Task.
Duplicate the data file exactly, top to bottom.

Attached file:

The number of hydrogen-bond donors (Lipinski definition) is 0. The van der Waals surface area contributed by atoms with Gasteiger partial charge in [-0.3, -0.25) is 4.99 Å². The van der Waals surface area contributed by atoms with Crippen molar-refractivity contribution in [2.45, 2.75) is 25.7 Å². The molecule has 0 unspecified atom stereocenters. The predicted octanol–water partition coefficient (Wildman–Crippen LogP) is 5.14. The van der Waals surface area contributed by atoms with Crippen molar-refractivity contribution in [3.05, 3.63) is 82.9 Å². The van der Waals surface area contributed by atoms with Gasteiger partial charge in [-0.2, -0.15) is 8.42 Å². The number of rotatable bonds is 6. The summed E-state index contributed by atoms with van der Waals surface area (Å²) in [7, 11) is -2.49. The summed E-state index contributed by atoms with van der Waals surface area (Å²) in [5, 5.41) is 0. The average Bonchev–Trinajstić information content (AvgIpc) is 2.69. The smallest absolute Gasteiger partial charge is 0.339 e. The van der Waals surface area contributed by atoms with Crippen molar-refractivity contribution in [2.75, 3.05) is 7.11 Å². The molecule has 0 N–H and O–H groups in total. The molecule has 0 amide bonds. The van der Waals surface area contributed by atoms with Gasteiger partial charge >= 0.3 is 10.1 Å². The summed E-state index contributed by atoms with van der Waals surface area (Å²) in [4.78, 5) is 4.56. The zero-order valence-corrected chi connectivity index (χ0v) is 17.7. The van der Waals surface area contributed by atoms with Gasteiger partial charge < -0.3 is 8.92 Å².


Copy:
The number of hydrogen-bond donors (Lipinski definition) is 0. The van der Waals surface area contributed by atoms with Gasteiger partial charge in [-0.3, -0.25) is 4.99 Å². The van der Waals surface area contributed by atoms with Crippen molar-refractivity contribution in [2.45, 2.75) is 25.7 Å². The molecule has 0 unspecified atom stereocenters. The predicted octanol–water partition coefficient (Wildman–Crippen LogP) is 5.14. The van der Waals surface area contributed by atoms with Crippen molar-refractivity contribution in [3.05, 3.63) is 82.9 Å². The van der Waals surface area contributed by atoms with Gasteiger partial charge in [-0.2, -0.15) is 8.42 Å². The number of rotatable bonds is 6. The summed E-state index contributed by atoms with van der Waals surface area (Å²) in [7, 11) is -2.49. The summed E-state index contributed by atoms with van der Waals surface area (Å²) in [5, 5.41) is 0. The average Bonchev–Trinajstić information content (AvgIpc) is 2.69. The smallest absolute Gasteiger partial charge is 0.339 e. The van der Waals surface area contributed by atoms with Crippen molar-refractivity contribution in [2.75, 3.05) is 7.11 Å². The molecule has 0 N–H and O–H groups in total. The molecule has 0 amide bonds. The van der Waals surface area contributed by atoms with Gasteiger partial charge >= 0.3 is 10.1 Å². The summed E-state index contributed by atoms with van der Waals surface area (Å²) in [4.78, 5) is 4.56. The zero-order valence-corrected chi connectivity index (χ0v) is 17.7. The van der Waals surface area contributed by atoms with Gasteiger partial charge < -0.3 is 8.92 Å².